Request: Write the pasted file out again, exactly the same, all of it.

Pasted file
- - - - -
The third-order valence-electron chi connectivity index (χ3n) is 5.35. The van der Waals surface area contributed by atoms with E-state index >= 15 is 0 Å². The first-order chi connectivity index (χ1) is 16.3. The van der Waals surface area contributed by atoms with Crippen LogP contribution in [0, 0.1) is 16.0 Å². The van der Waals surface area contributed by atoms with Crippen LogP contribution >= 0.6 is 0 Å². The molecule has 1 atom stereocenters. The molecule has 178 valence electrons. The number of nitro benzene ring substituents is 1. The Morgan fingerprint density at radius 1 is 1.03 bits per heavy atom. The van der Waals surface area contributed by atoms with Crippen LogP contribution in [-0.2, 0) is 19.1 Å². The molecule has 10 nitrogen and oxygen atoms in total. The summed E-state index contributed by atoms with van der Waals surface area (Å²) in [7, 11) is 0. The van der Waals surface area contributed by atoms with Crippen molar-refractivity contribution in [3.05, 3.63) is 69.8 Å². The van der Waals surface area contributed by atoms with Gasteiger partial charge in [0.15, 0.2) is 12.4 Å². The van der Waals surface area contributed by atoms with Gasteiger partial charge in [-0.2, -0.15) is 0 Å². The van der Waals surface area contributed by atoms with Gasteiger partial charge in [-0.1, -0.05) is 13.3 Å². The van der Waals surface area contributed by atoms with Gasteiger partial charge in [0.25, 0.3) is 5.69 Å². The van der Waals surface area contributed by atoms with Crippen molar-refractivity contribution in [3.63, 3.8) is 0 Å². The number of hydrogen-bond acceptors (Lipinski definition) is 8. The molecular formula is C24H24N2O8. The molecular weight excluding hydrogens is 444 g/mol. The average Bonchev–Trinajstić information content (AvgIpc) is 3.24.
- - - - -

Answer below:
The third-order valence-electron chi connectivity index (χ3n) is 5.35. The van der Waals surface area contributed by atoms with E-state index >= 15 is 0 Å². The first-order chi connectivity index (χ1) is 16.3. The van der Waals surface area contributed by atoms with Crippen LogP contribution in [0, 0.1) is 16.0 Å². The van der Waals surface area contributed by atoms with Crippen LogP contribution >= 0.6 is 0 Å². The molecule has 1 atom stereocenters. The molecule has 178 valence electrons. The number of nitro benzene ring substituents is 1. The Morgan fingerprint density at radius 1 is 1.03 bits per heavy atom. The van der Waals surface area contributed by atoms with Crippen LogP contribution in [-0.2, 0) is 19.1 Å². The molecule has 10 nitrogen and oxygen atoms in total. The summed E-state index contributed by atoms with van der Waals surface area (Å²) in [7, 11) is 0. The van der Waals surface area contributed by atoms with Crippen molar-refractivity contribution in [3.05, 3.63) is 69.8 Å². The van der Waals surface area contributed by atoms with Gasteiger partial charge in [0.15, 0.2) is 12.4 Å². The van der Waals surface area contributed by atoms with Gasteiger partial charge in [-0.2, -0.15) is 0 Å². The van der Waals surface area contributed by atoms with Gasteiger partial charge in [-0.1, -0.05) is 13.3 Å². The van der Waals surface area contributed by atoms with Gasteiger partial charge in [0.25, 0.3) is 5.69 Å². The van der Waals surface area contributed by atoms with Crippen molar-refractivity contribution in [3.63, 3.8) is 0 Å². The number of hydrogen-bond acceptors (Lipinski definition) is 8. The molecular formula is C24H24N2O8. The molecular weight excluding hydrogens is 444 g/mol. The average Bonchev–Trinajstić information content (AvgIpc) is 3.24.